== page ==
The $1.3 trillion federal budget (good till the end of the fiscal year on Sept. 30), signed by President Trump on March 23, includes targeted spending for the Department of Labor (DOL).

Key Provisions in Omnibus Appropriations Bill:


dol-announces-funding-for-fy-2018Apprenticeship is a proven workforce development strategy that helps Americans both earn wages and learn skills. The omnibus appropriations bill includes a 53 percent increase above the Fiscal Year 2017 funding level for apprenticeship programs that will help to expand opportunities for family sustaining jobs.

Office of Labor Management Standards:

The omnibus appropriations bill includes a 5.2 percent increase in funding for the Department of Labor’s Office of Labor Management Standards, which promotes democratic rights of rank-and-file labor union members and labor-management transparency through reporting and disclosure requirements for labor unions and their officials, employers, and labor relations consultants.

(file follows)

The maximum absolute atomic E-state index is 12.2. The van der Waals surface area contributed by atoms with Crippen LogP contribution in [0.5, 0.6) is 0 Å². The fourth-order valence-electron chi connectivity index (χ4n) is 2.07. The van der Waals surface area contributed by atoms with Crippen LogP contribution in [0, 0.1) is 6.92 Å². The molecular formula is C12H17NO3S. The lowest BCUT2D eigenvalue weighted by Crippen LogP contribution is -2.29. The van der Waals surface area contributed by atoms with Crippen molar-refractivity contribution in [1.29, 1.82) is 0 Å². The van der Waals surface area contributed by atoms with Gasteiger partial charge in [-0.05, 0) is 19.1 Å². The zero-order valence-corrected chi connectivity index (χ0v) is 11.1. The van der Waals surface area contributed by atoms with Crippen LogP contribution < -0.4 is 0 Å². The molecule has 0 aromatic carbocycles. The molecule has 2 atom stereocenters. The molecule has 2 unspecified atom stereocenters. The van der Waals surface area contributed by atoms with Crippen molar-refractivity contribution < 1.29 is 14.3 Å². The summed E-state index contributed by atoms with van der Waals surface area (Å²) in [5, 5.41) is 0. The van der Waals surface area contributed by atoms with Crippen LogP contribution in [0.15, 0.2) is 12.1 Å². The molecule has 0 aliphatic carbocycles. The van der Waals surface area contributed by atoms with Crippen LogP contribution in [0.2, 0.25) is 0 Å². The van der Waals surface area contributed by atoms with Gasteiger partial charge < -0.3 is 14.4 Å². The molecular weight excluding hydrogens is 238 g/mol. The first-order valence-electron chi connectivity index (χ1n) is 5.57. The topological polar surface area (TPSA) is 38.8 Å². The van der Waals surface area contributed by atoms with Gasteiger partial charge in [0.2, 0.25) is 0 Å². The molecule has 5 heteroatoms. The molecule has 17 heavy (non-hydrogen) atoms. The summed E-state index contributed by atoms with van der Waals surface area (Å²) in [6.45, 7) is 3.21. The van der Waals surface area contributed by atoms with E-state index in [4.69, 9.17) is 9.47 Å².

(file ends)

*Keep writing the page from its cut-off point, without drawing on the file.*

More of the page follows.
Veterans’ Employment and Training Service:

The omnibus appropriations bill includes a 5.7 percent increase in funding for the Department of Labor’s Veterans’ Employment and Training Service (VETS), including: $5 million for the Transition Assistance Program; $5 million for Jobs for Veterans State Grants; and $5 million for the Homeless Veterans Reintegration Program.

Workforce Innovation and Opportunity Act (WIOA):

The omnibus appropriations bill includes an $80 million increase in funding for WIOA, which is designed to strengthen and improve America’s public workforce system and help get Americans, including youth and those with significant barriers to employment, into high-quality jobs and careers and help employers hire and retain skilled workers.

The Department of Labor, in announcing budget details, said it looks forward to working with the nation’s governors to extend flexibility to empower those at the local level.

Tip Pooling:

The omnibus appropriations bill includes a bipartisan statutory provision to ensure that workers in the back of the house (i.e., cooks, bussers, dishwashers) can participate in tip pools in appropriate circumstances. Importantly, this same provision makes clear that employers themselves cannot keep tips.